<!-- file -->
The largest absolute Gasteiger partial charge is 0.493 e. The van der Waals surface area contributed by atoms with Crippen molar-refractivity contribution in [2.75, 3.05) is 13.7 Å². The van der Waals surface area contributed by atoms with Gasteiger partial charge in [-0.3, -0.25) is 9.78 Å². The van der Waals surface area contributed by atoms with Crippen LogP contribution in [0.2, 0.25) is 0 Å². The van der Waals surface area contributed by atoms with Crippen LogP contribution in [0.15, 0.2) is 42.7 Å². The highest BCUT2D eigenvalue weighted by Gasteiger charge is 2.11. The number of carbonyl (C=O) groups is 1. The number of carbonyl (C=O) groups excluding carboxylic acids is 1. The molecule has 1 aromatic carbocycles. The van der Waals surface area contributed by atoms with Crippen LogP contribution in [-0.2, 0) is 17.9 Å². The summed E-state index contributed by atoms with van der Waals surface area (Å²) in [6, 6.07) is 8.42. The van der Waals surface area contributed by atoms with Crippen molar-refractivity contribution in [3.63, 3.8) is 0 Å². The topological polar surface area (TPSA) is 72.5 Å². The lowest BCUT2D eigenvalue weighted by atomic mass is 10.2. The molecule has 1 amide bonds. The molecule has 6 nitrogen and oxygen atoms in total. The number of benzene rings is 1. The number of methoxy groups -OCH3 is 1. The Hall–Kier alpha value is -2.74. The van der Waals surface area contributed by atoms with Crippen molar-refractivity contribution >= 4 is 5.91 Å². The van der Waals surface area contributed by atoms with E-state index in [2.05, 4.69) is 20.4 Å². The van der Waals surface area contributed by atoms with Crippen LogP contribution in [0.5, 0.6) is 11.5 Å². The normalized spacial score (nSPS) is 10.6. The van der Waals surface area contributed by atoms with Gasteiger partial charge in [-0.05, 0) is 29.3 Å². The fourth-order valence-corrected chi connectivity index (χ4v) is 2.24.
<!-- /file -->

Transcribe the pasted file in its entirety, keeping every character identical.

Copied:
The largest absolute Gasteiger partial charge is 0.493 e. The van der Waals surface area contributed by atoms with Crippen molar-refractivity contribution in [2.75, 3.05) is 13.7 Å². The van der Waals surface area contributed by atoms with Gasteiger partial charge in [-0.3, -0.25) is 9.78 Å². The van der Waals surface area contributed by atoms with Crippen LogP contribution in [0.2, 0.25) is 0 Å². The van der Waals surface area contributed by atoms with Crippen LogP contribution in [0.15, 0.2) is 42.7 Å². The highest BCUT2D eigenvalue weighted by Gasteiger charge is 2.11. The number of carbonyl (C=O) groups is 1. The number of carbonyl (C=O) groups excluding carboxylic acids is 1. The molecule has 1 aromatic carbocycles. The van der Waals surface area contributed by atoms with Crippen LogP contribution in [-0.2, 0) is 17.9 Å². The summed E-state index contributed by atoms with van der Waals surface area (Å²) in [6, 6.07) is 8.42. The van der Waals surface area contributed by atoms with Crippen molar-refractivity contribution in [3.63, 3.8) is 0 Å². The topological polar surface area (TPSA) is 72.5 Å². The lowest BCUT2D eigenvalue weighted by atomic mass is 10.2. The molecule has 1 amide bonds. The molecule has 6 nitrogen and oxygen atoms in total. The number of benzene rings is 1. The number of methoxy groups -OCH3 is 1. The Hall–Kier alpha value is -2.74. The van der Waals surface area contributed by atoms with Crippen molar-refractivity contribution >= 4 is 5.91 Å². The van der Waals surface area contributed by atoms with E-state index in [2.05, 4.69) is 20.4 Å². The van der Waals surface area contributed by atoms with Crippen LogP contribution in [0.5, 0.6) is 11.5 Å². The normalized spacial score (nSPS) is 10.6. The van der Waals surface area contributed by atoms with Gasteiger partial charge in [-0.05, 0) is 29.3 Å². The fourth-order valence-corrected chi connectivity index (χ4v) is 2.24.